Dispute continues as Australian Cricketers Association rejects Cricket Australia's new pay offer for players
The long-standing pay dispute between Cricket Australia and its players continue as the Australian Cricketers Association (ACA) has rejected the new pay offer from the game's governing body, saying the proposal will be a win for cricket administrators but a loss for the game.
Melbourne: The long-standing pay dispute between Cricket Australia and its players continue as the Australian Cricketers Association (ACA) has rejected the new pay offer from the game's governing body, saying the proposal will be a win for cricket administrators but a loss for the game.
The major reason behind the ACA's opposition is CA's proposal to scrap a shared revenue model for player payments, which has been in place for nearly 20 years.
Under CA's proposal, only male international players would have the chance to share in any surplus revenue, while other domestic male players and women at both domestic and international level would have to settle for fixed amounts which would not fluctuate according to the game's income.
However, the ACA now pointed out a series of concerns with CA's latest proposal, saying that it "disrespects the value of domestic cricketers and the role they play in Australian cricket".
The player's union added that the proposal would also create inequality within playing groups, with some benefiting from revenue share while others not.
The ACA, however, said that although the proposal denies female cricketers the opportunity to share in the game's revenues, the CA's response for gender equity must be acknowledged.
"The ACA also expresses frustration that what should be a relatively simple and good faith negotiation has not proceeded in this way," the ESPNcricinfo quoted the ACA as saying.
"The fact that CA has, despite various attempts to do so, produced no logical reason to break the successful partnership model and longstanding relationship with players, leaves the players unclear as to CA's objectives," the ACA added.
The ACA has instead proposed what it describes a `modernised` fixed revenue model, which would give CA a 55 percent share for running the game and 22.5 percent each for players and grassroots cricket.
The deadline for a resolution to the ongoing negotiations is June 30, when current five-year player contracts expire.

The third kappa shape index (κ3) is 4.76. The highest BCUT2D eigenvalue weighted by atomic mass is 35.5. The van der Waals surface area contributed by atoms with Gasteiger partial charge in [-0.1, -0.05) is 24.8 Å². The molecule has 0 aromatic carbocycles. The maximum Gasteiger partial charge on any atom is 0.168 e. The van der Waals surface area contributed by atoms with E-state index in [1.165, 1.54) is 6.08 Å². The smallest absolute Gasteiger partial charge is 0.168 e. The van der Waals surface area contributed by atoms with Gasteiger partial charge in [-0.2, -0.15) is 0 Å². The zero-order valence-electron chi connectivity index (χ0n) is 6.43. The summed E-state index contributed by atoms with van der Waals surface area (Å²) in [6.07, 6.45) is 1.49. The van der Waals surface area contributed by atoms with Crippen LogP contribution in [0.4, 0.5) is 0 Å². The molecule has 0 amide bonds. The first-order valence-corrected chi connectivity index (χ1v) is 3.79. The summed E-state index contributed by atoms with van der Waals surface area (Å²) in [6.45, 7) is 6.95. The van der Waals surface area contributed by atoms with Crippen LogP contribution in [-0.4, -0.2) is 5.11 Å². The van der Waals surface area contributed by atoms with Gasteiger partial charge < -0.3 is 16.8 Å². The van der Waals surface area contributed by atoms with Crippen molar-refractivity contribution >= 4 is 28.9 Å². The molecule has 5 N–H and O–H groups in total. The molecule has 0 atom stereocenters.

And CA chief executive James Sutherland said that though he is disappointed with the ACA's rejection, he remains confident that a deal would be done before the deadline.
"They appear to have spent nearly six weeks talking with everyone but the organisation that can provide them with the right information, and with whom they need to conclude an agreement on behalf of their members. They will find, when they sit down with us and understand the detail, that this really is a ground-breaking offer and a fair deal for all players," Sutherland said in a statement.
Defending the proposal, Sutherland said that the resolution would guarantee higher payments for player at a time of uncertainty.
"In particular, it offers higher guaranteed payments at a time of uncertainty, while continuing to provide a share of cricket's financial surpluses to players at the pinnacle of the game. It also allows CA to address the disparity between pay for men and women and the urgent need to invest more in the grassroots of the game, particularly junior cricket. We make no apology for investing in priorities that will secure cricket's sustainable future," Sutherland said.
The Cricket Australia CEO further insisted that he completely understand the players' commitment to the existing revenue model, but added that their mindset need to be changed to ensure the greater financial certainty for all players.
"We understand their commitment to the existing model, but the fact is that the world has changed, and it needs to be updated to take that into account. It has to include women, it has to support our juniors and community cricket clubs, and it has to provide greater financial certainty for all players, at every level," he pointed out.
In December last year, CA had postponed pay talks with the ACA, saying the on-going negotiations can distract the players at this busy time of the season, referring to the Boxing Day Test and the early rounds of the Big Bash League (BBL).